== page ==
Raunchy dangdut music stirs debate in Indonesia

By Karishma Vaswani
BBC News, Jakarta

Image caption,
Dangdut singer Julia Perez gyrating to her popular song on TV show Dahsyat

Pounding music sent vibrations through the car seat as we approached the grand stage in the small East Jakarta neighbourhood.

The dangdut performance, in honour of Siti Maisa's daughter's wedding, was the main attraction of the night.

The rain kept coming but so did the fans. Bad weather could not keep the guests away from the performance by Malinda, a well-known dangdut singer.

Dangdut sounds like a cross between techno and Bollywood, but it is 100% Indonesian. With influences from Indian, Arabic and Malay music, it has traditionally been extremely popular with the working classes and lower income groups, but it can be heard in train stations, police offices and even the bank, if your teller likes it.

Siti Maisa, the bride's mother, said she did not mind spending money on the show because it was what her children wanted for their special evening.

"My children and I, we like these songs and we are fans of dangdut. Many Indonesians, if they can afford it, get dangdut performers to sing at special occasions like weddings. It's normal," she said, as we waited in her house for the performance to begin.

"If our children like this kind of music, well then we don't think about the cost - that's for us to think about after the show!"

It certainly seemed to be money well spent. The whole neighbourhood turned up to see the show. Young children were allowed to stay up late to watch and many of them even knew the words to the songs.

Mass appeal

Dangdut is an integral part of Indonesian life. The world's most populous Muslim nation even wants to register it as part of its musical heritage with Unesco.

But there are concerns it has become increasingly vulgar over the years. A growing and vocal group of conservative Muslims are unhappy. Critics say it has been corrupted by vulgar lyrics and erotic dances over the years.

Recently, 10 popular songs were banned in one province for being pornographic.

During a live performance of Indonesia's highest-rated morning television show Dahsyat, it was evident that dangdut songs ruled the roost. Even teenage sensation Justin Bieber's songs are Indonesianised on the show - his chart-topper "Baby" set to a dangdut score resulted in peals of laughter from the crowd watching the show.

Yahya Iwan Wel, the executive producer of Dahsyat, said dangdut had been modernised to suit Indonesians' changing tastes, but rejected criticism that it was vulgar.

"Nowadays there are singers who perform in small towns and villages who use very erotic and sexy moves," he said. "And yes, certainly some of their lyrics are suggestive. But for broadcast on radio and television there tends to be more control over what they do and wear."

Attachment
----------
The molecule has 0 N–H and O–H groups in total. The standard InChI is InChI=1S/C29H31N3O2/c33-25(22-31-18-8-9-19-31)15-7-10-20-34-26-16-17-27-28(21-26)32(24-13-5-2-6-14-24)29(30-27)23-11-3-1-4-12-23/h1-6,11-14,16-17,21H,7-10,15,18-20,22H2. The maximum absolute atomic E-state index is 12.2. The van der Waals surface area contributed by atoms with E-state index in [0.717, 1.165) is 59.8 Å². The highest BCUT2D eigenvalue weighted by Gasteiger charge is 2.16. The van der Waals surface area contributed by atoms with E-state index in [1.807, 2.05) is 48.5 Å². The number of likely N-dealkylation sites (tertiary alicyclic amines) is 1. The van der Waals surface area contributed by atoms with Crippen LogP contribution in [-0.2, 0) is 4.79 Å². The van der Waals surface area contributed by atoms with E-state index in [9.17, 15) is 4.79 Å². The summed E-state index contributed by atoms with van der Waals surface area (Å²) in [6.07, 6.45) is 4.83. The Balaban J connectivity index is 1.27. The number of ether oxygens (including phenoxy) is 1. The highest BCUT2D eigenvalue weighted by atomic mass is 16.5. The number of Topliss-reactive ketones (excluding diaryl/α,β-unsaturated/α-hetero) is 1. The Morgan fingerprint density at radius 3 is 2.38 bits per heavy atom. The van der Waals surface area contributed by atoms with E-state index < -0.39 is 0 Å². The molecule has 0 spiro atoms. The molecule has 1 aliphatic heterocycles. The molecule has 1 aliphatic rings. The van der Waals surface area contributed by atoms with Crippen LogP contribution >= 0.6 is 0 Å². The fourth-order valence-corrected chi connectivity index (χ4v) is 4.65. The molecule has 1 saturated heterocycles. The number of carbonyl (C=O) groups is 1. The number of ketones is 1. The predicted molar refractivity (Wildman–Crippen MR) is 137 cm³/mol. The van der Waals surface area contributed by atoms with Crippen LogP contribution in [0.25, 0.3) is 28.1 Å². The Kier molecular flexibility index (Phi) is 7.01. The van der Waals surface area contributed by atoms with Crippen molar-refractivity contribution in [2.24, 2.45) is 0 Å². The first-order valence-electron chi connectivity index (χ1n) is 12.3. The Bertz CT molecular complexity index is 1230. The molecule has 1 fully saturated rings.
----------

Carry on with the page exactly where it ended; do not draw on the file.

But critics say dangdut performers like Julia Perez - or JuPe as she is known in Indonesia - do not demonstrate any of that control.

Her entrance on the Dahsyat show was greeted with loud applause and wolf whistles from her fans.

Known as Indonesia's "sex-bomb", she did not disappoint, wearing a skin-tight black leather outfit with an embossed skeleton, which left little to the imagination.

Hiding her eyes behind sunglasses studded with crystals, she gyrated to her popular number "What JuPe likes the most", ending her performance being dragged across the floor of the studio in a rather precarious and suggestive fashion by one of the TV hosts.

The song has got her into trouble in some parts of Indonesia. It has been banned in one province because of the racy lyrics, which refer to the sexual positions she prefers.


JuPe contests that she is not vulgar - she is just sexy.

Image caption,
Dangdut singer Malinda working the crowd at a wedding

"This is my creation," she said in her dressing room, "so either you like it or not. I'm doing something to make people happy."

She rejected the suggestion her music could be misinterpreted by others as being far too sexually suggestive for Muslim-majority Indonesia.

"It's because I'm sexy, that's why they don't like me," the singer said, referring to the Muslim clerics who have spoken out against her.

"They think I cannot behave myself, that this is [strict] Muslim country. They say: 'Julia, you cannot be sexy here ' . But how come the ratings are always high? The people like me because I don't have to pretend that I'm a good Muslim - when I talk about my faith it's between me and my God."

But Muslim clerics say JuPe and singers like her are ruining dangdut and turning it into something it is not meant to be.

"We don't have anything against dangdut music per se," Amidan Shaberah, the chairman of the Indonesian Council of Ulamas said in his offices in Jakarta. The organisation is one that many Indonesians believe is the highest authority on Islamic issues.

"But," he added, "dangdut isn't jazz or rock and roll that you can do erotic dance moves to. You can gyrate but it shouldn't be erotic. What we reject are the erotic moves - it's just too sexy."

But fans of the music may not agree.

Dangdut has always been the music of the masses and has, even in the past, had racy undertones.

Now, though, conservative groups feel it has moved too far from its roots and risks corrupting Indonesian society. But the majority of Indonesians are dancing to a different tune - and they are not complaining.